Urban legend tells the deadly tale that George accidentally hung himself in 1944, while working above the stage area, trying to fix a lighting rig by himself with no assistant. He fell and his head landed in a noose of wiring, sealing his fate.

However, the obituary that ran in the Daily Camera in April of 1944, makes no mention of any accident, and reported that he died at Fitzsimmons Medical Center. Perhaps he suddenly died of something else. Or, maybe people got him down from the wiring when he was near death, and took him to the hospital where he did finally die. Perhaps his family and the theater owners didn’t want the world to know of his unfortunate accident.

When people have found their passion in life, working the dream job or providing a needed service, they sometimes want to continue doing so, not letting that fact that they are dead get in the way.



The spirit of George Paper

This intelligent spirit has long been an active/proactive resident observer, spectral manager and protector of the theater; wanting the living to know that he is still there, and wanting to be a part of things very badly, which is hard to do if you have no physical body anymore.

George has found ways to contribute! Has prominently made himself known to the living, starting soon after his death, and continuing throughout the years. Everyone who has worked here knows it by personal experience. There are no doubters.

Appearance of George Paper

George appears as a tall man, wearing a 1920s suit and hat.

For many years in the theater, staff and patrons reported seeing a tall man wearing a hat disappearing into the bathrooms, leaving only a cold spot behind.

He was also seen roaming the halls on his inspection tour. George has served as a security force for the theater!


Letting the living know he is still present: George is fascinated with light bulbs, and has been known to take them from the back stage area, perhaps to study them, or find the energy to put them in the sockets himself.

He used to be in charge of items like this. Bulbs have changed a lot since the 1940s.

Thwarting Burglars

Throughout the years, George made a point of protecting his beloved theater from many theft attempts. He treated intruders with the full spectral sports package, appearing as a solid apparition; not pleased, effectively scaring potential wrong-doers.

Recently, a burglar broke into the theatre, not knowing about the spectral security force. The police found the scared, discouraged, would-be thief cowering in the projection booth. He was afraid to go anywhere else, because of the tall man who was wearing a hat. This tall man kept appearing in front of him; stopping any progress to steal items, as well as terrifying the thief.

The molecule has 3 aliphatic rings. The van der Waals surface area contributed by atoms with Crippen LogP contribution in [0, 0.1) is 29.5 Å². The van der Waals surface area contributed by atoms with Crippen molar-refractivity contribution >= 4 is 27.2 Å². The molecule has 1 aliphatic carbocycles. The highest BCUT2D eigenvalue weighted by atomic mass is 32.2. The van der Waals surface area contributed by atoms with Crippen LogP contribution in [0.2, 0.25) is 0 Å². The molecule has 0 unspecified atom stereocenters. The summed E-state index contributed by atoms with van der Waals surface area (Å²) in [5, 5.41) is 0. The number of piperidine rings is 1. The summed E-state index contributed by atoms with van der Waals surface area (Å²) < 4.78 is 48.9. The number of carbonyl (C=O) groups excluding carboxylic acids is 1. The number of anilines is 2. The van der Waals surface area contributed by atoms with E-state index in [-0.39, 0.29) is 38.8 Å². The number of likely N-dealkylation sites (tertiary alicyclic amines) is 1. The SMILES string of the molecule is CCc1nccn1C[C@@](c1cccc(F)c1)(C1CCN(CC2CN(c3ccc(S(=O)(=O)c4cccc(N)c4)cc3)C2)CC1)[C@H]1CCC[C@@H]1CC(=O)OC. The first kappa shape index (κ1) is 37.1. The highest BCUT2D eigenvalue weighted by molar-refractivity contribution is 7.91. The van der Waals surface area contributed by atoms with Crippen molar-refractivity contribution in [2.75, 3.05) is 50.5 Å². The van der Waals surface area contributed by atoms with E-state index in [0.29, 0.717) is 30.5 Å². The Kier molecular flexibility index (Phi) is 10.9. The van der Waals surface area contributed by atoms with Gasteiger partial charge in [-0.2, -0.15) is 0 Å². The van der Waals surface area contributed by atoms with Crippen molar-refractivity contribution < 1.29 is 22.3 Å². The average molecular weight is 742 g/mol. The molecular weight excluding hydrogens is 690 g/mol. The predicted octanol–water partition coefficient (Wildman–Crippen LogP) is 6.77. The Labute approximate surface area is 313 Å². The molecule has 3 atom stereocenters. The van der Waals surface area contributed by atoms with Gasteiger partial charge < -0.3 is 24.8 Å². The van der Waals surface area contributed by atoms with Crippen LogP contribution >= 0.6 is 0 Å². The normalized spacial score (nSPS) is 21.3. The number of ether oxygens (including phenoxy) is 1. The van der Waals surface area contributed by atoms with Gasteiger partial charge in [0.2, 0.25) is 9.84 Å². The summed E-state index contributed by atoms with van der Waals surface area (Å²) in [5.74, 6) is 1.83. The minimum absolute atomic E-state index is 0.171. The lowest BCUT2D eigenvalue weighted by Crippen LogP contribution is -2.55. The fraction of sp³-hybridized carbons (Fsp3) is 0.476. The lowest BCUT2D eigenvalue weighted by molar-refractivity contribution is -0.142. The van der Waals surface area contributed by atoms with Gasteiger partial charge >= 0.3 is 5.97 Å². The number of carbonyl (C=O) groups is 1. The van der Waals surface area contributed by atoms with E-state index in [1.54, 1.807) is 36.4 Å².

Patrons and staff have felt and experienced his friendly unseen presence as well.

George’s Former Apartment (3rd Floor)

Theatre employees have reported to management odd and a little eerie occurrences that they have experienced while being inside the theater’s third-floor VIP room and the old projection room.

These areas made up the space of George Paper’s former apartment.

People have felt unexplained cold spots and cool breeze phenomena throughout the years.

George’s Bar/Restaurant Manifestations

When the new lounge opened, George became very active and restless in the Boulder Theater, letting the staff and owners know that he wasn’t happy and wanted some control in the new space.

Realizing the unhappiness of their theater spirit, it was decided to rename the new restaurant/bar after George, which did give him some peace, and made him really happy; at last feeling an important part of the living’s world. True to form, George began his usual routine of making himself known to the living in his new little restaurant, named after himself.

Sometimes George makes his hangout near the bathrooms, opening and closing the door to the men’s room and the stalls inside and turning the faucets on and off.

One employee who was coming down the stairs to come into George’s Food and Drink, saw an outline of a man run across the cafe and disappear.

Employees and patrons both experienced unexplained cold spots in George’s Food and Drink as well, suggesting that George is busy over-seeing his new restaurant/bar with enthusiasm.



There have been so many experiences with George, that his presence there is certainly very probable. He had made and continues to make his presence known to all employees and management, with patrons also experiencing him as well.

The Boulder Theater personnel and management have a fondness for George, and are glad that he is happy and honored to have a little restaurant and bar named after him. He apparently is still on staff, and does his do diligence watching over the place.

While I couldn’t find any published results from any paranormal investigations, hard proof has probably been caught, perhaps in private investigations. Or, perhaps investigations are discouraged because everyone knows of his presence, and don’t want strangers coming in to annoy George, who would find a way to give them an earful about these folks.

Everyone who has ever owned or worked for the Boulder Theater and George’s Food and Drink, has had personal experiences with George. Patrons as well have experienced him being there. The criminal element of Boulder know him as the seen and unseen security spirit; a scary fellow with no patience for break-ins.

When the newly christened restaurant opened, George stopped the high activity in the theatre. Although George still patrols the Boulder Theater, he is most active in his new restaurant/bar; being a spectral helper and the spirit manager in this restaurant and bar named after him!



Pearl Street Mall, 2028 14th Street
Boulder, Colorado 80302

The Boulder Theater & its lounge/diner/bar, George’s Food and Drink, can be found in the historical section of downtown Boulder, right in the center of the Pearl Street Mall, a lovely restored section of downtown; truly well-done! The main cross streets, running east/west, are Walnut to the south and Spruce Street to the north. Predictably, the main cross streets running north/south are 13th and 15th streets. The folks who designed this part of Boulder were organized and sequential!



  • The Ghost Hunter’s Field Guide
    by Rich Newman
    Llewellyn Publications
  • – Boulder Daily Camera article
    By Vince Darcangelo -Thursday, October 30, 2008

Our Haunted Paranormal Stories are Written by Julie Carr